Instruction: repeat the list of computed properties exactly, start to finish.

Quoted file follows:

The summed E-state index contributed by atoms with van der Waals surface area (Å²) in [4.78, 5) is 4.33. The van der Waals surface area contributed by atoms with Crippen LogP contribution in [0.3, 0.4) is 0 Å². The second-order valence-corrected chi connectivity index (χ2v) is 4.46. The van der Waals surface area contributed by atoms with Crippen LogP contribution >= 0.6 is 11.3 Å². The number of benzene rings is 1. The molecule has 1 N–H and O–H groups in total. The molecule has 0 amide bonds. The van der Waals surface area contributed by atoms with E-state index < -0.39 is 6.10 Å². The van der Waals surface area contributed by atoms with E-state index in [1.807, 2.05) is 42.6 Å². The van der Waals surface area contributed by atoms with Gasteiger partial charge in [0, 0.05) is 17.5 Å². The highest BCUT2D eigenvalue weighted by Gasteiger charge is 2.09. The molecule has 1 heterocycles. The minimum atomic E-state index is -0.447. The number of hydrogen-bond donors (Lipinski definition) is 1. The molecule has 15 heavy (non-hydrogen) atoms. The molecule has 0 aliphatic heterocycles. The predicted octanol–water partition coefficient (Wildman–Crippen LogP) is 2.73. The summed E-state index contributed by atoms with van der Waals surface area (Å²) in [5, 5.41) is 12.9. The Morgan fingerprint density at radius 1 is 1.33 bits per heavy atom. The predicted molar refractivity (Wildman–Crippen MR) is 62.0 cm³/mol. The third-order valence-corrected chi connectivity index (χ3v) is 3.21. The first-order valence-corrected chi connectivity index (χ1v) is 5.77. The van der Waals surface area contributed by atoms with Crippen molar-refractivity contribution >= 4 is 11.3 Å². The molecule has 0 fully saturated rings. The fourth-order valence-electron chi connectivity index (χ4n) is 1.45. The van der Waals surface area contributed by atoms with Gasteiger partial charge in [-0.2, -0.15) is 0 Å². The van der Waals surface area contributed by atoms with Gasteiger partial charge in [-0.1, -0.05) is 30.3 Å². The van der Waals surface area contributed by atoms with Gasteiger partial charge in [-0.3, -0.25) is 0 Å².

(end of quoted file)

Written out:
The summed E-state index contributed by atoms with van der Waals surface area (Å²) in [4.78, 5) is 4.33. The van der Waals surface area contributed by atoms with Crippen LogP contribution in [0.3, 0.4) is 0 Å². The second-order valence-corrected chi connectivity index (χ2v) is 4.46. The van der Waals surface area contributed by atoms with Crippen LogP contribution >= 0.6 is 11.3 Å². The number of benzene rings is 1. The molecule has 1 N–H and O–H groups in total. The molecule has 0 amide bonds. The van der Waals surface area contributed by atoms with E-state index < -0.39 is 6.10 Å². The van der Waals surface area contributed by atoms with E-state index in [1.807, 2.05) is 42.6 Å². The van der Waals surface area contributed by atoms with Gasteiger partial charge in [0, 0.05) is 17.5 Å². The highest BCUT2D eigenvalue weighted by Gasteiger charge is 2.09. The molecule has 1 heterocycles. The minimum atomic E-state index is -0.447. The number of hydrogen-bond donors (Lipinski definition) is 1. The molecule has 15 heavy (non-hydrogen) atoms. The molecule has 0 aliphatic heterocycles. The predicted octanol–water partition coefficient (Wildman–Crippen LogP) is 2.73. The summed E-state index contributed by atoms with van der Waals surface area (Å²) in [5, 5.41) is 12.9. The Morgan fingerprint density at radius 1 is 1.33 bits per heavy atom. The predicted molar refractivity (Wildman–Crippen MR) is 62.0 cm³/mol. The third-order valence-corrected chi connectivity index (χ3v) is 3.21. The first-order valence-corrected chi connectivity index (χ1v) is 5.77. The van der Waals surface area contributed by atoms with Crippen molar-refractivity contribution >= 4 is 11.3 Å². The molecule has 0 fully saturated rings. The fourth-order valence-electron chi connectivity index (χ4n) is 1.45. The van der Waals surface area contributed by atoms with Gasteiger partial charge in [-0.2, -0.15) is 0 Å². The van der Waals surface area contributed by atoms with Gasteiger partial charge in [-0.1, -0.05) is 30.3 Å². The van der Waals surface area contributed by atoms with Gasteiger partial charge in [-0.3, -0.25) is 0 Å².